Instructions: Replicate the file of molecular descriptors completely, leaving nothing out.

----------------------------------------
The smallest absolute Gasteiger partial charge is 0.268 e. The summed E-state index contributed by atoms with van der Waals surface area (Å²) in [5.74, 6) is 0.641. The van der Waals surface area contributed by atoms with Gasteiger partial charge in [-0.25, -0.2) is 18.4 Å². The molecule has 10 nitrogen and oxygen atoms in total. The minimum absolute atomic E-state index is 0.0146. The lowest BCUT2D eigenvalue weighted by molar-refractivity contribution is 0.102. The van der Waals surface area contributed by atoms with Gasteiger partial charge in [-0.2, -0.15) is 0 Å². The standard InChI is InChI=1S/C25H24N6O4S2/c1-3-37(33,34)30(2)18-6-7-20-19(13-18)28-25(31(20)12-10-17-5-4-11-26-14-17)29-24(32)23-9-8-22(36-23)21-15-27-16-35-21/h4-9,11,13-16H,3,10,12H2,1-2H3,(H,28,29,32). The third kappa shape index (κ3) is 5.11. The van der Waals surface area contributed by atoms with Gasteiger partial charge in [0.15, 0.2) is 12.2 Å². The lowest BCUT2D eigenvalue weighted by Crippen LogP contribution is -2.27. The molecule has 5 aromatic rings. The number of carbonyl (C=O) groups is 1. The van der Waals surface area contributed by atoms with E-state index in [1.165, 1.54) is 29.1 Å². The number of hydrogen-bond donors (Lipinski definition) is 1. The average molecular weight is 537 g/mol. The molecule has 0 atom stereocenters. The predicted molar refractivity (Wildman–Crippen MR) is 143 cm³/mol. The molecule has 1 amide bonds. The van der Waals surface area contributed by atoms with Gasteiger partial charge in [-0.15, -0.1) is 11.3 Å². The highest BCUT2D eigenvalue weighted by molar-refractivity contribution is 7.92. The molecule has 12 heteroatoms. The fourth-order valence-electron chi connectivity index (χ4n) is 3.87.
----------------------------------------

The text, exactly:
The smallest absolute Gasteiger partial charge is 0.268 e. The summed E-state index contributed by atoms with van der Waals surface area (Å²) in [5.74, 6) is 0.641. The van der Waals surface area contributed by atoms with Gasteiger partial charge in [-0.25, -0.2) is 18.4 Å². The molecule has 10 nitrogen and oxygen atoms in total. The minimum absolute atomic E-state index is 0.0146. The lowest BCUT2D eigenvalue weighted by molar-refractivity contribution is 0.102. The van der Waals surface area contributed by atoms with Gasteiger partial charge in [-0.2, -0.15) is 0 Å². The standard InChI is InChI=1S/C25H24N6O4S2/c1-3-37(33,34)30(2)18-6-7-20-19(13-18)28-25(31(20)12-10-17-5-4-11-26-14-17)29-24(32)23-9-8-22(36-23)21-15-27-16-35-21/h4-9,11,13-16H,3,10,12H2,1-2H3,(H,28,29,32). The third kappa shape index (κ3) is 5.11. The van der Waals surface area contributed by atoms with Gasteiger partial charge in [0.15, 0.2) is 12.2 Å². The lowest BCUT2D eigenvalue weighted by Crippen LogP contribution is -2.27. The molecule has 5 aromatic rings. The number of carbonyl (C=O) groups is 1. The van der Waals surface area contributed by atoms with E-state index in [1.165, 1.54) is 29.1 Å². The number of hydrogen-bond donors (Lipinski definition) is 1. The average molecular weight is 537 g/mol. The molecule has 0 atom stereocenters. The predicted molar refractivity (Wildman–Crippen MR) is 143 cm³/mol. The molecule has 1 amide bonds. The van der Waals surface area contributed by atoms with Gasteiger partial charge in [-0.15, -0.1) is 11.3 Å². The highest BCUT2D eigenvalue weighted by molar-refractivity contribution is 7.92. The molecule has 12 heteroatoms. The fourth-order valence-electron chi connectivity index (χ4n) is 3.87.